Create backup

When your website is backed up, you can compare details of the good backup files and new backups containing the malware. This way, you identify the malware faster. 

  • In the files section of cPanel, click on Backups
  • Under “File backups,” click select
  • Download all backup files
  • Also, backup your WordPress database after the website backup is complete
  • Click on show databases and select the one to download. Download. 
Check for available backups.

Check your website host to see if your backup files are there. You can also do this before creating a backup manually, as most host platforms automatically back up data. 

Change access keys and passwords.

Attackers mainly use brute force to crack the login details of website admins. When you change passwords, you slow their activities and put one more stumbling block for other security risks. 

Update your WordPress

When your WordPress is outdated, your website is susceptible to hacks. Eliminate risks by constantly updating them. 

Check for recent changes.

Every activity on a WordPress site is logged. Check for any suspicious activity. 

Remove Symlinks

Symlinks are shortcut files that point to other directories. Hackers breach symlinks to access a site’s root directory. 

Reset file and Folder permissions 

When you suffer a website attack, reset all file and folder permissions to their default value. 

Re-install WordPress Core Files

Now, to re-install WordPress, check if you still have access to your dashboard. If you do, go to “Updates” and click “Re-install now.” However, if you don’t have access to your WordPress dashboard, use an FTP client. 

  • Create an FTP connection 
  • Find the wp-content folder in your server’s root directory. Right-click and “download.”
  • Visit your cPanel dashboard. Click the “Website” and “auto-installer” buttons. Choose the WordPress option you need and “overwrite existing files.”
  • Return to the FTP client, and reload the directory. Then, upload the “wp-content” folder you downloaded before back to the root folder.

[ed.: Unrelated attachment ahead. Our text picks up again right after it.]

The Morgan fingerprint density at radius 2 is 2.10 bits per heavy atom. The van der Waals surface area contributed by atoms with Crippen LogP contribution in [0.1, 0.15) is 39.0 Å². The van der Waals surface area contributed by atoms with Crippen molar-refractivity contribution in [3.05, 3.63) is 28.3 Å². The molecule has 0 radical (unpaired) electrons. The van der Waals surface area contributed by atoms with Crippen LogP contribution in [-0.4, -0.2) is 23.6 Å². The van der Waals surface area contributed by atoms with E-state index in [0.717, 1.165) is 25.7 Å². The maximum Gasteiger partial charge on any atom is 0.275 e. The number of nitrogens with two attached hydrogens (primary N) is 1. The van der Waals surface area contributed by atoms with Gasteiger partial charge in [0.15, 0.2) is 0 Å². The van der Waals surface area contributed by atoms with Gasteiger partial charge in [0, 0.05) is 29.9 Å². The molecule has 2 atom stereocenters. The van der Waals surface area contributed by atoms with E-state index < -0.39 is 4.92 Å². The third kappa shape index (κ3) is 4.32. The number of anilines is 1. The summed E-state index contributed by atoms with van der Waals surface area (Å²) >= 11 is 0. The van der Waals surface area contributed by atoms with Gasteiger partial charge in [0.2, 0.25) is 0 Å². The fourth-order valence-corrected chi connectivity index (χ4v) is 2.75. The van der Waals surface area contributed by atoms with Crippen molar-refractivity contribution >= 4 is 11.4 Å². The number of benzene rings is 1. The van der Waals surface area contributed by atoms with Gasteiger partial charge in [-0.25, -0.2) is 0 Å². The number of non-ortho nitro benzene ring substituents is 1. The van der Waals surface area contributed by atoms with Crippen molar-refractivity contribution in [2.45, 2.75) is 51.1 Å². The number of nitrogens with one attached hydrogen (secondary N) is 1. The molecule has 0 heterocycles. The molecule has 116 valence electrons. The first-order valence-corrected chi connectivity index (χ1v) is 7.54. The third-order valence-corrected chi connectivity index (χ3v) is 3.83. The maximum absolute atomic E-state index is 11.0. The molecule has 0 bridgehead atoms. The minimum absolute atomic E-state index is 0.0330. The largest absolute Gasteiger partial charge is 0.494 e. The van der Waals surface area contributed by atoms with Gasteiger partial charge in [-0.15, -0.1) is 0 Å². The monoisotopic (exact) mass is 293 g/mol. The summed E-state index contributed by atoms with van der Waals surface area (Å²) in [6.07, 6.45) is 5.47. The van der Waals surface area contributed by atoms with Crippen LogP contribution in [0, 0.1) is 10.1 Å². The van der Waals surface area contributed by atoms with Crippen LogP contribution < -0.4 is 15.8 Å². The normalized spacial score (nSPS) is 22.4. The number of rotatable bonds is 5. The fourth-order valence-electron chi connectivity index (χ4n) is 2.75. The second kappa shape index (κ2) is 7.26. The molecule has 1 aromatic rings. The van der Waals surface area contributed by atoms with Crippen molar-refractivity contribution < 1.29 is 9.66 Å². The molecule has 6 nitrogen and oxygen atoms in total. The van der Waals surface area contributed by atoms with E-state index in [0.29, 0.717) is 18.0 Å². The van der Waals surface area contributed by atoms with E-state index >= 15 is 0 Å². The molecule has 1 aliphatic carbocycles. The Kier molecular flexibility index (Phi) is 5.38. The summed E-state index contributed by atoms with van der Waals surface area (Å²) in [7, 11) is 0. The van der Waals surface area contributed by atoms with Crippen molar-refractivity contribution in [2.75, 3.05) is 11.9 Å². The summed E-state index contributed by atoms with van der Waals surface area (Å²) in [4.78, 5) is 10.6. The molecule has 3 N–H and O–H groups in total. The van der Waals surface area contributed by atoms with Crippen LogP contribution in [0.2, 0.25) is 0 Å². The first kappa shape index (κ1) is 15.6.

Compare Clean and Infected WordPress installations.

You can use your FTP client to compare the two folders. Pay attention to differences in the Javascript and PHP files – that’s where malware can be added. 

Remove PHP files from uploads.

Remove PHP files from the ‘uploads’ folder, as they may be responsible for the breach on your site. 

Find the backdoors in your files.

Backdoors are loopholes hackers put in your files to make your security system vulnerable. Hence, you must remove the infected files. Malware creating backdoor often look like core site files, so you must be careful. You’ll often find backdoor injection in the “uploads” folder, plugins, themes, etc. 

Check the SQL database.

Malware injections can also affect the database. So, when you’re done cleaning your WordPress core files, check your database. Export your MySQL database files as .sql. You can do that with phpMyAdmin. You can do your inspection of the database file with Sublime Text Editor. Don’t delete any suspicious input yet. Go to the next step. 

Review the code

Check for all the suspicious activities on every page and aspect of your website. Try to match the activities with the malicious codes you find in step 6 above. If they match, remove or reformat the content. You should also delete all spam messages you see. 

Remove your site from blocklists.

When you’re done cleaning your website, remove your site address from Google’s blocklist. You can use Google Search Console for that. Go to the admin dashboard and click “Security & Manual actions,” then “Security issues.” Then, you can click on “I have fixed these issues.” Finally, “Request a review.”


If you don’t want to remove malware manually, you can use special WordPress plugins. If the problems persist, reach out to a professional malware removal service.